The average university drop-out who founded a startup likely has never met Peter Thiel or even applied for his Thiel Fellowship, the infamous program that pays students $100,000 to drop out and start a venture.
But they’re alive and well, everywhere.
The reality is, there’s lots of current founders of startups who dropped out of school to pursue their entrepreneurial dreams without the slightest intent on sending an application to Thiel.
In Montreal, we spoke with the founders of three high-potential startup companies who have, thus far, chosen the path leading away from traditional education.
The poster child for a drop-out founder in Montreal might be Anthony Guay, someone who achieved more than the average 19-year-old before he dropped out of Computer Engineering at McGill to start his first (profitable) company. Before that, he won a major robotics competition at 16 and researched in Nanoscience at McGill University at 17.
Today he’s the founder and CTO at Retinad, a seed-funded company that helps developers creating virtual reality (VR) apps to better understand and measure how users interact with their apps. They’ve already gone through a VR accelerator in San Francisco and now call themselves the market leader in VR analytics. Guay said the team is currently raising a larger funding round from some “very big names” in San Francisco.
For Guay, it all started in 2012 when he was still in university. He did an internship with a company called Lumenpulse, an innovator and manufacturer of high performance, sustainable architectural LED lighting solutions. They wanted both iPhone and iPad apps, and Guay taught himself how to program them online three months prior.
Back in school, he decided to start his own agency business. He hadn’t heard of the Thiel Fellowship at the time.
“When I got into university I was mesmerized about how I was not learning what I expected to learn,” Guay, 23, told MTLinTECH. “I lost interest in school, not only because my business was going well but because I was learning by myself.”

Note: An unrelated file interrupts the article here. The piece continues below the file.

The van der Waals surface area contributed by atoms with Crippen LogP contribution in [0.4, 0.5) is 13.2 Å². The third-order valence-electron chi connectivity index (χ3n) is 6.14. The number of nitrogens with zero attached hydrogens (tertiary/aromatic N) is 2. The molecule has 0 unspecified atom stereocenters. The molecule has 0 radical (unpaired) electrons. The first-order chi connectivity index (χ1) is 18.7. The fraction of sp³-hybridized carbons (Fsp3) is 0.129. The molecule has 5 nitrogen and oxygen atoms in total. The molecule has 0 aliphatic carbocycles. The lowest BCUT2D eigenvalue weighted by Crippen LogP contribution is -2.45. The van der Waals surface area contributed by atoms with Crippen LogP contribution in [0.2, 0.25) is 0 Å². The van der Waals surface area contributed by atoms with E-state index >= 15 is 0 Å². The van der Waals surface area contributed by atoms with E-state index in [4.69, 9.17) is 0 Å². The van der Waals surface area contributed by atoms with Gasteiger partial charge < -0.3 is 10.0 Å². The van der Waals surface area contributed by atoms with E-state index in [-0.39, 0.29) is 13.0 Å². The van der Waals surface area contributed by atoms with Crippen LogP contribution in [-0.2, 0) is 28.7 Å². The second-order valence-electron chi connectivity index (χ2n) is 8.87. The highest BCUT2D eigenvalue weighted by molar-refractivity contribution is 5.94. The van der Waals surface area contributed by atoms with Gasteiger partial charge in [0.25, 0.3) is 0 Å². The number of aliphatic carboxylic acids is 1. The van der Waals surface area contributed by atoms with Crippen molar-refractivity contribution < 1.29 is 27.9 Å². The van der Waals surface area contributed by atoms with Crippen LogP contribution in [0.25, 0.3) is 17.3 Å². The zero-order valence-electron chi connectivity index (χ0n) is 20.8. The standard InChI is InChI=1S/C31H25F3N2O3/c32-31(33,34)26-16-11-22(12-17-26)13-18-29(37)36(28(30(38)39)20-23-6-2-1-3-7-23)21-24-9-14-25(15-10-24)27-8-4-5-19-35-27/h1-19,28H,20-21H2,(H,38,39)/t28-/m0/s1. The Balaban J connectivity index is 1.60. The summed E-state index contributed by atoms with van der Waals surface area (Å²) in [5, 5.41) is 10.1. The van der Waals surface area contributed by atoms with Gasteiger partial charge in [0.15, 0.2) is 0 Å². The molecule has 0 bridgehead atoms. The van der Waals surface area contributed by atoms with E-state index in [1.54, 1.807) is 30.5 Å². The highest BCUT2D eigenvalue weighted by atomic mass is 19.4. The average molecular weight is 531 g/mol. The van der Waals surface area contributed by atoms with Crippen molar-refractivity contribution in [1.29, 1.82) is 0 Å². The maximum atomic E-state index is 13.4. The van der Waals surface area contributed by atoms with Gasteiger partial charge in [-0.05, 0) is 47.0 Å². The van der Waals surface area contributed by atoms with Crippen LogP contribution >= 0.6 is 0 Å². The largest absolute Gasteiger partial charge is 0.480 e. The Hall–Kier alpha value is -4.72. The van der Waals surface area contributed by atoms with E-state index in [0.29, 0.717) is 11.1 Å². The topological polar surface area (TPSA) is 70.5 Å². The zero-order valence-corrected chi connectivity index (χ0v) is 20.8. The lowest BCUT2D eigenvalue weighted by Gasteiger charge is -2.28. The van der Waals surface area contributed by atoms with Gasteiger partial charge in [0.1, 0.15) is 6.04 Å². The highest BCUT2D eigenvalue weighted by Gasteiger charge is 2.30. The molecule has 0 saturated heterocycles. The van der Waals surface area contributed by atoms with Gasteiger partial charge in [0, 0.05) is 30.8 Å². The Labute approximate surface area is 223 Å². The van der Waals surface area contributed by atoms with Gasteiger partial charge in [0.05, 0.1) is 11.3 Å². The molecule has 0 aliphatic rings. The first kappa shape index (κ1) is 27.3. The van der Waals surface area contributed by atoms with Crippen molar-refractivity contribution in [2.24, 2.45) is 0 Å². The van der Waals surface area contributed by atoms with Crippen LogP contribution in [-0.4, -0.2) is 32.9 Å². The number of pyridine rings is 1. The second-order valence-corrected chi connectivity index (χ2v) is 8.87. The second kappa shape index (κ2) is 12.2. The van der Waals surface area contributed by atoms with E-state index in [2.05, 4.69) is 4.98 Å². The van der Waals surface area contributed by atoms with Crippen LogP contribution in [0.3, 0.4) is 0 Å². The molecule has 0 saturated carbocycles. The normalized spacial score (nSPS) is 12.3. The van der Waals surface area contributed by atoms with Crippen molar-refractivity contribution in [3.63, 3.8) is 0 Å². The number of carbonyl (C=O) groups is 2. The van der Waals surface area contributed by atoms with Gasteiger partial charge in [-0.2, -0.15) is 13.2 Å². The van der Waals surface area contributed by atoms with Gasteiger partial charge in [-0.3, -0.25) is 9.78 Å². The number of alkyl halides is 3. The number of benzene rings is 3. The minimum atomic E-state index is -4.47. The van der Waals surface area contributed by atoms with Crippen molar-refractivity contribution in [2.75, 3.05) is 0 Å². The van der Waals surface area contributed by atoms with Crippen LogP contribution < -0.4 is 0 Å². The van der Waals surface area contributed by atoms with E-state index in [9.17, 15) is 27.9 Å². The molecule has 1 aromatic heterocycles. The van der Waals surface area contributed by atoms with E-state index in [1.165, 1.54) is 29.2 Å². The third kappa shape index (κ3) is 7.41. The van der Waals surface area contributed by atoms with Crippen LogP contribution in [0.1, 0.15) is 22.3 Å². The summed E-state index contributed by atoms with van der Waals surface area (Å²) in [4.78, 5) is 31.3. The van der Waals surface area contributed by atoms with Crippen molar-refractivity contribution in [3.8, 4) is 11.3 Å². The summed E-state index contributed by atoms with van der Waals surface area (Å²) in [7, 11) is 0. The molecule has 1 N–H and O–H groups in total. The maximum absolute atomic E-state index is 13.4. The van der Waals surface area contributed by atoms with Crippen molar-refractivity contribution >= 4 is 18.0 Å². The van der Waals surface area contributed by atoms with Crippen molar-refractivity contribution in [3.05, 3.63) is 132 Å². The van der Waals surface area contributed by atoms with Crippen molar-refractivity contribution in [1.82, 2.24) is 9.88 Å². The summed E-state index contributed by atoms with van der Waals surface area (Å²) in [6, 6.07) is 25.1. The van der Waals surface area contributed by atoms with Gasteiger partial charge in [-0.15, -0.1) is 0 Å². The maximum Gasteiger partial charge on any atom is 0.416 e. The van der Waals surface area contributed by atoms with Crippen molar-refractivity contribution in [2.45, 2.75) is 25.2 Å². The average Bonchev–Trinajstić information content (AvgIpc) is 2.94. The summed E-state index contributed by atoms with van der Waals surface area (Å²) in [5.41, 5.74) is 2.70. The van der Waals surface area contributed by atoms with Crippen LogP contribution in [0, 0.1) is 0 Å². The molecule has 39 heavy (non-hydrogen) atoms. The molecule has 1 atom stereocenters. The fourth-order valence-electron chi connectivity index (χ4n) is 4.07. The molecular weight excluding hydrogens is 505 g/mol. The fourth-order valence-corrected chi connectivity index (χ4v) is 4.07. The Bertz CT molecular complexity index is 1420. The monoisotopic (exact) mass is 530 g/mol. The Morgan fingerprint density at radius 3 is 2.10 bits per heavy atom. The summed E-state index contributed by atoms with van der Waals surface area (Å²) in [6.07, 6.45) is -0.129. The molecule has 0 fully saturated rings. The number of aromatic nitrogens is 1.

Rémi Richard had a similar experience. He founded Chronometriq, a startup developing software for hospitals and clinics that reduces wait-times for patients.
Not long ago, Richard was studying business at McGill University. Like Guay, he started a business on the side, working on websites. His first contract was to develop One Drop’s website, the non-profit founded by Cirque du Soleil founder Guy Laliberté.
He started Chronometriq while still in school, but it wasn’t long before seemingly frivolous university assignments were interfering with his ability to lead his company.
“I was overwhelmed with Chronometriq and I was losing time working on fake complaint letter assignments for professors,” Richard said. “It got to the point where I was like, ‘Okay, I really don’t have time for that.'”
Peter Thiel grants selected students under 22 a total of $100,000 over two years to drop out of school and pursue other work. It could be scientific research, creating a startup or working on a social movement. With an acceptance rate below 1 per cent, the fellowship has been called more competitive than the nation’s top colleges.
Thiel has argued that while traditional education is useful for certain career paths, there exist many career paths, such as entrepreneurship, for which higher education is not useful.
In December 2013, the Wall Street Journal reported that “64 Thiel Fellows have started 67 for-profit ventures, raised $55.4 million in angel and venture funding, published two books, created 30 apps and 135 full-time jobs, and brought clean water and solar power to 6,000 Kenyans who needed it.”
Moreover, a June 2015 piece by the Wall Street Journal credited the Thiel Fellowship for influencing the notion that dropping out of college to start a company is becoming an “honourable choice.”